Jarv’s Schlock Vault: Leviathan


 I realise you must have gone through hell. 

Gone, Bitch! We’re still here!


Jarv’s Rating: 2.5 Changs out of 4. Enjoyable monster film. 

Recently, much against my better judgement, I’ve been revisting things I saw on VHS when a child that I remember really enjoying. I always find this to be a somewhat risky proposition; on one hand there’s been the undeniably classic Split Second, but on the other there’s also been the somewhat disappointing Critters 2. Leviathan falls somewhere between the two of them, being a great monster movie, but not the film I remembered. 

 This is my second attempt at writing this review. My first attempt was a valiant effort to make it all the way through without mentioning any of The Thing, Alien or The Abyss, but that turned out to be impossible. So this time out I’m mentioning all of them right at the start. Leviathan is basically a cross between Alien, The Thing and The Abyss without being anywhere near as good as those three. It’s derivative as fuck, but still manages to remain fun. 


Leviathan is the story of a group of undersea miners that are terrorised by a monster. If I outline the plot in detail, then it’s flagrantly obvious what it is copying. A group of miners working for the nefarious Tri-Oceanic Corp happen across an abandoned Soviet ship. They misguidedley bring back some loot, one of them gets infected and the crew are picked off one by one, before the survivors escape killing the beast. In the meantime, it turns out all the crew are expendable. 

Sound familiar? Swap “undersea” for “deep space” and “Soviet ship” for “Crashed Alien Spaceship” and that could be a neat synopsis of Alien. To make things more derivative, the doctor on board decides that the only course of action is to sacrifice themselves to save humanity, which could be straight out of The Thing, as could the fact that they review video footage of the Leviathan’s last days.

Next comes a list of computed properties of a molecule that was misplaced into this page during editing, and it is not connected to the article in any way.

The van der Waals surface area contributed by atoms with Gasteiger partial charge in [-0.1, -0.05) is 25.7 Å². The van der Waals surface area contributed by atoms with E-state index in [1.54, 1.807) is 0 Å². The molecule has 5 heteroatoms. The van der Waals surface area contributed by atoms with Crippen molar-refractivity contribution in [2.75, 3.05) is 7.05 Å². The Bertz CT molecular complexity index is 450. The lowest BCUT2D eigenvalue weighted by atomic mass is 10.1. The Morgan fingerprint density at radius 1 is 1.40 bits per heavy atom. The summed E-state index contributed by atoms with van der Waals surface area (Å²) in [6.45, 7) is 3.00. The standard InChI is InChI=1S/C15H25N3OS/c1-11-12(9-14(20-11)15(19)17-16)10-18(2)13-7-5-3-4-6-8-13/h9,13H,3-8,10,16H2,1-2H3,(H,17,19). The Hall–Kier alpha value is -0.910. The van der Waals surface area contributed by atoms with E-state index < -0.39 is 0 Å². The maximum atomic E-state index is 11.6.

Regardless of how derivative Leviathan is, the first half of it is still top-notch stuff, and this is generally down to the cast. Peter Weller plays Beck, and is on good form, but his support of Richard Crenna, Amanda Pays, Ernie Hudson, Hector Elizondo and Daniel Stern all turn in really enjoyable performances. The characters may be a touch clichéd, and by a touch I mean the touch of an Elephant, but that doesn’t matter a jot to the actors who all put in professional turns. 

The set design is straight out of the Abyss, not that that is a bad thing, and the spacesuits diving suits remind me of both the suits in Alien and the diving suits from Cameron’s water going masterpiece. The dialogue is witty, and the score adds to the excitement. All in all, it has to be said that director Cosmatos did a solid, if uninspired, job in most respects. 

The exception, and probably the single bit of flair in what would otherwise be quite an unremarkable effort is the monster: homo aquatis. Stan Winston was hired for the creature effects, and the brief- a fish headed monster that absorbs its victims who must still be facially recognisable (somewhat like The Thing, on which point- if it gets a bit cut off then that bit can work independently) must have been a right bastard. Cosmatos went through 60 different designs before settling on the final one, and I have to say that all the hard work really paid off. It’s an excellent monster, although they do also make the wise decision to hide it in shadow for most of the film. In the days of shit CGI being ubiquitous, I have to say that I really enjoy watching these 80’s films which held practical effects sacrosanct. They look great, and they really haven’t aged either. Top work all round.